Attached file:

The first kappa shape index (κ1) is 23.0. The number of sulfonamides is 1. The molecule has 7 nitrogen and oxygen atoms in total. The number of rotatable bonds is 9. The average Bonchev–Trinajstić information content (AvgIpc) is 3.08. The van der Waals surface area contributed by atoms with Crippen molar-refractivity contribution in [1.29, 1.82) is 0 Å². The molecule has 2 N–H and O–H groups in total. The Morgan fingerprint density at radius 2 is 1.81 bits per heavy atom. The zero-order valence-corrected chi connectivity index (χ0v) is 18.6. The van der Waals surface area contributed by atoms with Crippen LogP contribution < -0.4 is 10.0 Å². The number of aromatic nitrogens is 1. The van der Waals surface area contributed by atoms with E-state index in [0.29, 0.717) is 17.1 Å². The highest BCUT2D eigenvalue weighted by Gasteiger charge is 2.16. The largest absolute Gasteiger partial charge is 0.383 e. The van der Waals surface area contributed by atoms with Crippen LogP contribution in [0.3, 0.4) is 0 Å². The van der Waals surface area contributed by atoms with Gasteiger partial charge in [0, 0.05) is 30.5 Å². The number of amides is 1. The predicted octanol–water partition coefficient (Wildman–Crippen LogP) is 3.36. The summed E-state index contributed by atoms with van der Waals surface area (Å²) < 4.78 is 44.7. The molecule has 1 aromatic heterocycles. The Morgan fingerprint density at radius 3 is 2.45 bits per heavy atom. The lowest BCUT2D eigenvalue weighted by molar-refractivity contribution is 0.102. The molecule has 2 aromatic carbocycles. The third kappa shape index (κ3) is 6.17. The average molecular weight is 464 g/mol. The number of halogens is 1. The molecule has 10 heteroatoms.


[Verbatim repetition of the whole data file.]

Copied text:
The first kappa shape index (κ1) is 23.0. The number of sulfonamides is 1. The molecule has 7 nitrogen and oxygen atoms in total. The number of rotatable bonds is 9. The average Bonchev–Trinajstić information content (AvgIpc) is 3.08. The van der Waals surface area contributed by atoms with Crippen molar-refractivity contribution in [1.29, 1.82) is 0 Å². The molecule has 2 N–H and O–H groups in total. The Morgan fingerprint density at radius 2 is 1.81 bits per heavy atom. The zero-order valence-corrected chi connectivity index (χ0v) is 18.6. The van der Waals surface area contributed by atoms with Crippen LogP contribution < -0.4 is 10.0 Å². The number of aromatic nitrogens is 1. The van der Waals surface area contributed by atoms with E-state index in [0.29, 0.717) is 17.1 Å². The highest BCUT2D eigenvalue weighted by Gasteiger charge is 2.16. The largest absolute Gasteiger partial charge is 0.383 e. The van der Waals surface area contributed by atoms with Crippen LogP contribution in [0.3, 0.4) is 0 Å². The van der Waals surface area contributed by atoms with Gasteiger partial charge in [0, 0.05) is 30.5 Å². The number of amides is 1. The predicted octanol–water partition coefficient (Wildman–Crippen LogP) is 3.36. The summed E-state index contributed by atoms with van der Waals surface area (Å²) < 4.78 is 44.7. The molecule has 1 aromatic heterocycles. The Morgan fingerprint density at radius 3 is 2.45 bits per heavy atom. The lowest BCUT2D eigenvalue weighted by molar-refractivity contribution is 0.102. The molecule has 2 aromatic carbocycles. The third kappa shape index (κ3) is 6.17. The average molecular weight is 464 g/mol. The number of halogens is 1. The molecule has 10 heteroatoms.